I associate the big eggs-plus-pork-plus-pancakes/potatoes/biscuits breakfast less with my present existence in Queens (where I’m on more of a steel-cut oats plus flaxseed and fruit regimen) than with my California past. Sort of a “farm” thing, I guess – although, not being a ranch hand, there’s no excuse for the number of most-or-all-of-the-above platters I’ve eaten over the years, mostly at BC Café. It used to be located on Holt Boulevard in Pomona, in a building resembling a Cadillac showroom. This was where Nothing Painted Blue used to take touring bands the morning after a nearby show; I still recall Laura Ballance braving the jam-stuffed French toast in 1992. BC’s moved into a disused HoJo’s closer to I-10 some years ago, and also opened a location (officially called Kick Back Jack’s, no relation to a North Carolina bar-food chain) in Rancho Cucamonga, which is where I usually go now, maybe once per trip. It’s still very good (you will want those home fries with peppers and onions), though a bit Red Robin-ish in appearance and atmosphere. The funkier but still excessively-portioned morning choice is Red Hill Coffee Shop, which looks and feels like the kind of roadhouse Lana Turner and her doomed husband ran in The Postman Always Rings Twice. (This stands to reason, as it’s on a stretch of Foothill Boulevard that’s contiguous with the Route 66 of song and story.) Basically, we’re talking grill-made omelets that appear to involve four to six eggs rolled around a considerable amount of ham, sausage, or chili, and pancakes that could to swaddle an infant. It closes around 1 or 2 p.m. most days; the proprietors run an adjoining barbeque (take-out-only, I think) that emits a woodsy aroma for the rest of the day – a bit surprising, as this isn’t a specialty of the area.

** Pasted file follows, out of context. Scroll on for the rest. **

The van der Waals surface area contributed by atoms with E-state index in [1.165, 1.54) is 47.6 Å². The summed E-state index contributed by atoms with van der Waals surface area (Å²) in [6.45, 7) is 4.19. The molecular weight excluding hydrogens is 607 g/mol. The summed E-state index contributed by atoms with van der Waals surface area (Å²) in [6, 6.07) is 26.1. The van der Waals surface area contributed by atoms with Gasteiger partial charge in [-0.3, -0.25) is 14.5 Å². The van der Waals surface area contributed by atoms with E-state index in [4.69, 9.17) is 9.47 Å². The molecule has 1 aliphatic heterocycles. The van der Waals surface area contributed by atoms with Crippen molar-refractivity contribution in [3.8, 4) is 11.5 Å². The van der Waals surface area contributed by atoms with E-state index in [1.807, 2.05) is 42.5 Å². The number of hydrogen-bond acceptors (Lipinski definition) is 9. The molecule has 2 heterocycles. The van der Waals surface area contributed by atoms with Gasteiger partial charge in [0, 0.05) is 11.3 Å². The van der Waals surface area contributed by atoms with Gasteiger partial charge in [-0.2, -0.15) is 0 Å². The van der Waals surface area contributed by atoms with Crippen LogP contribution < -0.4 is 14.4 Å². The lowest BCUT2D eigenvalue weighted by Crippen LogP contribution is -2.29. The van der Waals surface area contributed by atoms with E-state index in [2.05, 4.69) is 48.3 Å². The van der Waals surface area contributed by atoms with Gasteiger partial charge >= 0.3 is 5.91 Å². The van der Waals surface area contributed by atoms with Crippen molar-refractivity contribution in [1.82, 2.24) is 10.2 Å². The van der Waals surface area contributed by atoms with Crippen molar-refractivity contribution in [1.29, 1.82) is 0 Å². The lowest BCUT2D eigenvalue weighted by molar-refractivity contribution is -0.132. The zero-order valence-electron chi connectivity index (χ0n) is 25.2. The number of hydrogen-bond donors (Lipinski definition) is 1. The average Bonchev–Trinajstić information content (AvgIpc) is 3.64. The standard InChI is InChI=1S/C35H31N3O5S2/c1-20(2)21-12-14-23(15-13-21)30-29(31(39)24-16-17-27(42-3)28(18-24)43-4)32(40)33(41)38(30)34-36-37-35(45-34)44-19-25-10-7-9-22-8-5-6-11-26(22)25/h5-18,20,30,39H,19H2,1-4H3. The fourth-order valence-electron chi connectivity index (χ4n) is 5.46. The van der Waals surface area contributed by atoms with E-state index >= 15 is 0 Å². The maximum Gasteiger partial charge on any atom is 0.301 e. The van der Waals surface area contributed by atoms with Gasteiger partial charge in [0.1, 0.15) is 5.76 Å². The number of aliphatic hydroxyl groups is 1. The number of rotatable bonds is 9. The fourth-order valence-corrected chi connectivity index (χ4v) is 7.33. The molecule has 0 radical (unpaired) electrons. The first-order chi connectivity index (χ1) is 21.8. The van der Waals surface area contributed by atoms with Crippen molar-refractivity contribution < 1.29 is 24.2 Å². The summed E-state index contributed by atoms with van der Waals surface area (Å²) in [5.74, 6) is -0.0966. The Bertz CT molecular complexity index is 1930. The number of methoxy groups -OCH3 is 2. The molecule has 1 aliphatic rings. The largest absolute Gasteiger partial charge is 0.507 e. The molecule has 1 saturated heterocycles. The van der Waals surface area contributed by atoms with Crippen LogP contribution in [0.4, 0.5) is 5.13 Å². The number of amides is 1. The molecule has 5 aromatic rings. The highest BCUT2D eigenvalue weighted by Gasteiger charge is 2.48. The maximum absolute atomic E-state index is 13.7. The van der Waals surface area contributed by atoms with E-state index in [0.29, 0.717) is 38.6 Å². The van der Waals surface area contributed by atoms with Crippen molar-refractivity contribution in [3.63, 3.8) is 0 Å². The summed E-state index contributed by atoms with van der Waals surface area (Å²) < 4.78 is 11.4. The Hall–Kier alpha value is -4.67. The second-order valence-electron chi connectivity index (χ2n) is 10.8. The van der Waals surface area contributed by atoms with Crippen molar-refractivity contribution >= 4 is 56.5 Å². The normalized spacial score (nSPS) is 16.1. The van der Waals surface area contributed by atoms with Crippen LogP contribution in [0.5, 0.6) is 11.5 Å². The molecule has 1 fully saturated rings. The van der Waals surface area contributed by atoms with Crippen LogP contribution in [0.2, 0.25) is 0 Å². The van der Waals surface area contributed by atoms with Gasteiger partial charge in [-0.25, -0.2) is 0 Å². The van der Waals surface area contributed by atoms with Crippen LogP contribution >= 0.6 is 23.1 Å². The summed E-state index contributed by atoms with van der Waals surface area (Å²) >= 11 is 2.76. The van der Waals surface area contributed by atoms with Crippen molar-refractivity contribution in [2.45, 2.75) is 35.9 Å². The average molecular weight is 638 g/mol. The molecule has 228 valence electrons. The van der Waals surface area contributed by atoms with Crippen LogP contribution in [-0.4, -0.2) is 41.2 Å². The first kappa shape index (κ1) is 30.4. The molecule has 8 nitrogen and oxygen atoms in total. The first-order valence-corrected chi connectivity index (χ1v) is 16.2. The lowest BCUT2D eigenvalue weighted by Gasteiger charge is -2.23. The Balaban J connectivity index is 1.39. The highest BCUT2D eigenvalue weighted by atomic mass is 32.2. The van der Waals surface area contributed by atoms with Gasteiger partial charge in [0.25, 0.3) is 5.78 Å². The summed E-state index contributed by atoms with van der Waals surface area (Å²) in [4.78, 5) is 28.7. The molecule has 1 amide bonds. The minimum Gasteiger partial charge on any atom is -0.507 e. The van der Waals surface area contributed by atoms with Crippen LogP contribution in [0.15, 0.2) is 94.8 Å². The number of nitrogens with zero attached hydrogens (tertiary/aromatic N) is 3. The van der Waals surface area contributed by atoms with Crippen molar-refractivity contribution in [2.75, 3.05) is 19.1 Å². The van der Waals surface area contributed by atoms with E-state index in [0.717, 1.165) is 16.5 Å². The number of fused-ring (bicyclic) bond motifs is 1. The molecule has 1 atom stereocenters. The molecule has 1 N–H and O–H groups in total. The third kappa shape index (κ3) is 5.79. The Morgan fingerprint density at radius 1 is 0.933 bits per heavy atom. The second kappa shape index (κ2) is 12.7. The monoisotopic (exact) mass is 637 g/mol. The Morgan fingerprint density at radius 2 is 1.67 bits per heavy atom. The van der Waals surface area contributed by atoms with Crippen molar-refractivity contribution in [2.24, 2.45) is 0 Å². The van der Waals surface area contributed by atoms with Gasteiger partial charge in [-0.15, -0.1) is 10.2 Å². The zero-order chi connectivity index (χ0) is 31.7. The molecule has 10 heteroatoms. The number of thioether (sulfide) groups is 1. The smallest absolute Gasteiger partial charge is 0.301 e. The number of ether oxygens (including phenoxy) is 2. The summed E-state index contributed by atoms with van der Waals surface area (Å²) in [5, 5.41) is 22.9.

Kick Back Jack/BC Café
701 South Indian Hill Blvd.
10123 Foothill Boulevard,
Rancho Cucamonga, CA
Red Hill Coffee Shop
8111 Foothill Boulevard #A
My gold standard tacos are mostly in L.A. proper (several stands in the Grand Central Market, and El Parian on Pico, to say nothing of the al pastor trucks one might encounter anywhere), but the Empire is, as you’d guess, studded with tacquerias and birrerias of every description, not to mention rambling combination-plate faux-haciendas like the venerable La Paloma on Foothill Boulevard, which still does a healthy business. A few old favorites have changed beyond recognition – El Pavo is now an Alberto’s, and El Merendero near the Pomona Mall has lost its soul, I fear, with a change in location. Fortunately, Juanita’s, a flat-top joint with a walk-up window and two plastic tables (and an “A” health certificate, by the way) on Indian Hill Boulevard, endures, even in the shadow of a combination Carl’s Jr./Green Burrito that Das Racist missed. I hadn’t been to Juanita’s for a few years, so I checked it out for this post, and I’m happy to report that the pudgy chile verde burrito was as good as I remembered it, though the looseness of the beans made the package sloppier than some might like. My other pick is Los Jarritos, a minimally decorated sit-down place that’s been in a shopping center on Garey for who knows how many decades. I’d always get chili colorado, machaca, or barbacoa plate – the same stuff is in the burritos, of course, but somehow I prefer it this way, here – along with snappy chips, a great red salsa that’s closer to meatless chile (in the New Mexico sense) than the chopped, tomatoe-y kind, and maybe a simple salad with cheese and avocado.
1735 Indian Hill Boulevard
3191 North Garey Avenue
I’m pretty sure that the first Thai food I ever ate, circa 1987, was a bowl of “General’s Noodle” at Sanamluang, about a two-base hit from Juanita’s, above. Basically, this was some sliced duck over noodles and bean sprouts, and wasn’t spicy at all. So, on my second visit, lulled into complacency, I ordered yen ta fo – a fish-based hot and sour “red soup” that nearly killed me, though I finished it out of sheer cussedness. My tolerances have increased since living near Hollywood’s Thai Town (where there is another branch) and, currently, a ten minute train ride from Woodside’s famed SriPraPhai, but I cut my teeth here, and I think it still stands up. In the course of many visits, I’ve settled on a few favorites: rahd nah (Chinese broccoli and rice noodles; I’d have difficulty explaining exactly how this differs from pud see ewe), see yai neau sub (another noodle dish, with minced beef, tomatoes, and an optional raw egg, that isn’t on that many menus), and koo chai (chive dumplings topped with fried garlic, which I prefer steamed to fried). The Indian curry noodle (which, I now realize, is basically Malaysian) is also good, if you don’t mind having statin inhibitors in your future – I can’t believe that I used to eat it at 1 a.m.
1648 Indian Hill Blvd #C